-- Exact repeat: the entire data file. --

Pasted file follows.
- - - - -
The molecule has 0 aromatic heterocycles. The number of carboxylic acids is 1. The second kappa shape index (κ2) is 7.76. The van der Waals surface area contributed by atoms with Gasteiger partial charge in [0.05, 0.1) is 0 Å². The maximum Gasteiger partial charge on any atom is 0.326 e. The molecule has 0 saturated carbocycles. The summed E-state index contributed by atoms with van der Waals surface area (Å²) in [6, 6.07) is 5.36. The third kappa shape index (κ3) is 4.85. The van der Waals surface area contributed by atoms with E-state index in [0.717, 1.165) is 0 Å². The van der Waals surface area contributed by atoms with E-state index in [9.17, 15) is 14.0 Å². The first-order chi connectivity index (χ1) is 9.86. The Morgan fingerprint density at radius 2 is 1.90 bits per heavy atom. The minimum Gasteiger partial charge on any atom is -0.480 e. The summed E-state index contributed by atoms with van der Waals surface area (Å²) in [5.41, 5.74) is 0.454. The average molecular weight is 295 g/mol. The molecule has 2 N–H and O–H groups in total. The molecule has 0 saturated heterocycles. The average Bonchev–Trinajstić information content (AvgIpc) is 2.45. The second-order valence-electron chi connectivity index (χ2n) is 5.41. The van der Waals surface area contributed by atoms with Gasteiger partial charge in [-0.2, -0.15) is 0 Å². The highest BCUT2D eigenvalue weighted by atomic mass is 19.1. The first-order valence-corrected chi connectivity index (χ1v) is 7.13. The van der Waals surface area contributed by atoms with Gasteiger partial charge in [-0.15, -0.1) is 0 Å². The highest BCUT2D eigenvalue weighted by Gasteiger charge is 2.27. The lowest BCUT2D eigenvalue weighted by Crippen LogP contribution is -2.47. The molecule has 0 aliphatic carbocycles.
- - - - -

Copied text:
The molecule has 0 aromatic heterocycles. The number of carboxylic acids is 1. The second kappa shape index (κ2) is 7.76. The van der Waals surface area contributed by atoms with Gasteiger partial charge in [0.05, 0.1) is 0 Å². The maximum Gasteiger partial charge on any atom is 0.326 e. The molecule has 0 saturated carbocycles. The summed E-state index contributed by atoms with van der Waals surface area (Å²) in [6, 6.07) is 5.36. The third kappa shape index (κ3) is 4.85. The van der Waals surface area contributed by atoms with E-state index in [0.717, 1.165) is 0 Å². The van der Waals surface area contributed by atoms with E-state index in [9.17, 15) is 14.0 Å². The first-order chi connectivity index (χ1) is 9.86. The Morgan fingerprint density at radius 2 is 1.90 bits per heavy atom. The minimum Gasteiger partial charge on any atom is -0.480 e. The summed E-state index contributed by atoms with van der Waals surface area (Å²) in [5.41, 5.74) is 0.454. The average molecular weight is 295 g/mol. The molecule has 2 N–H and O–H groups in total. The molecule has 0 saturated heterocycles. The average Bonchev–Trinajstić information content (AvgIpc) is 2.45. The second-order valence-electron chi connectivity index (χ2n) is 5.41. The van der Waals surface area contributed by atoms with Gasteiger partial charge in [-0.2, -0.15) is 0 Å². The highest BCUT2D eigenvalue weighted by atomic mass is 19.1. The first-order valence-corrected chi connectivity index (χ1v) is 7.13. The van der Waals surface area contributed by atoms with Gasteiger partial charge in [-0.15, -0.1) is 0 Å². The highest BCUT2D eigenvalue weighted by Gasteiger charge is 2.27. The lowest BCUT2D eigenvalue weighted by Crippen LogP contribution is -2.47. The molecule has 0 aliphatic carbocycles.